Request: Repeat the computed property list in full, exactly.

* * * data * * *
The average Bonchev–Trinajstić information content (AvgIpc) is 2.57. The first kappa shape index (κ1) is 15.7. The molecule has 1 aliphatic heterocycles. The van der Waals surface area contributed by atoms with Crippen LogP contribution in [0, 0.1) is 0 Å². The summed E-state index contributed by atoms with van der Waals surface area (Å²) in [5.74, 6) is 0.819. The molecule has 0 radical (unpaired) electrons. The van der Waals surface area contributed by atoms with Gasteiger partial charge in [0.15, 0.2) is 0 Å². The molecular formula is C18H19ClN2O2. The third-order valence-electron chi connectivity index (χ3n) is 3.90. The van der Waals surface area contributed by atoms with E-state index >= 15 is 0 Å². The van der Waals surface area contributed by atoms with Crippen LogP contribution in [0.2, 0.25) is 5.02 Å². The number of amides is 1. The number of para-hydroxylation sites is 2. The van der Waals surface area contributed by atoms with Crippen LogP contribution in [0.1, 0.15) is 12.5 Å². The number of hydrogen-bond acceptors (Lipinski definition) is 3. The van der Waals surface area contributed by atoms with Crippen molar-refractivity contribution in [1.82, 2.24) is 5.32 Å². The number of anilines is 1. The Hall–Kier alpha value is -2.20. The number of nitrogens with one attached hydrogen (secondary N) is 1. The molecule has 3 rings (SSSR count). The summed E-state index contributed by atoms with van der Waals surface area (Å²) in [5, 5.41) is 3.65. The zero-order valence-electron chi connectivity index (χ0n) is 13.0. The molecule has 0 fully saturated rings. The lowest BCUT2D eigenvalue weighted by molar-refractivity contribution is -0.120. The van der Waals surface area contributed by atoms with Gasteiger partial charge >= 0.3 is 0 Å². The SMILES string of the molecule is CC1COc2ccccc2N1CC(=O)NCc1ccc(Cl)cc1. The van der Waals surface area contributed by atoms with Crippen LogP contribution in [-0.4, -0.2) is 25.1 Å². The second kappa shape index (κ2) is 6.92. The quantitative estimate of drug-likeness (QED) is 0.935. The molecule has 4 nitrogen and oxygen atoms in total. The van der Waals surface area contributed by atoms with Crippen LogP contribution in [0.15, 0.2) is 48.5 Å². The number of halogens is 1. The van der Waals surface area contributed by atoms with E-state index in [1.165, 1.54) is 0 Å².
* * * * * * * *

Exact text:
The average Bonchev–Trinajstić information content (AvgIpc) is 2.57. The first kappa shape index (κ1) is 15.7. The molecule has 1 aliphatic heterocycles. The van der Waals surface area contributed by atoms with Crippen LogP contribution in [0, 0.1) is 0 Å². The summed E-state index contributed by atoms with van der Waals surface area (Å²) in [5.74, 6) is 0.819. The molecule has 0 radical (unpaired) electrons. The van der Waals surface area contributed by atoms with Gasteiger partial charge in [0.15, 0.2) is 0 Å². The molecular formula is C18H19ClN2O2. The third-order valence-electron chi connectivity index (χ3n) is 3.90. The van der Waals surface area contributed by atoms with E-state index >= 15 is 0 Å². The van der Waals surface area contributed by atoms with Crippen LogP contribution in [0.2, 0.25) is 5.02 Å². The number of amides is 1. The number of para-hydroxylation sites is 2. The van der Waals surface area contributed by atoms with Crippen LogP contribution in [0.1, 0.15) is 12.5 Å². The number of hydrogen-bond acceptors (Lipinski definition) is 3. The van der Waals surface area contributed by atoms with Crippen molar-refractivity contribution in [1.82, 2.24) is 5.32 Å². The number of anilines is 1. The Hall–Kier alpha value is -2.20. The number of nitrogens with one attached hydrogen (secondary N) is 1. The molecule has 3 rings (SSSR count). The summed E-state index contributed by atoms with van der Waals surface area (Å²) in [5, 5.41) is 3.65. The zero-order valence-electron chi connectivity index (χ0n) is 13.0. The molecule has 0 fully saturated rings. The lowest BCUT2D eigenvalue weighted by molar-refractivity contribution is -0.120. The van der Waals surface area contributed by atoms with Gasteiger partial charge >= 0.3 is 0 Å². The SMILES string of the molecule is CC1COc2ccccc2N1CC(=O)NCc1ccc(Cl)cc1. The van der Waals surface area contributed by atoms with Crippen LogP contribution in [-0.4, -0.2) is 25.1 Å². The second kappa shape index (κ2) is 6.92. The quantitative estimate of drug-likeness (QED) is 0.935. The molecule has 4 nitrogen and oxygen atoms in total. The van der Waals surface area contributed by atoms with Crippen LogP contribution in [0.15, 0.2) is 48.5 Å². The number of halogens is 1. The van der Waals surface area contributed by atoms with E-state index in [1.165, 1.54) is 0 Å².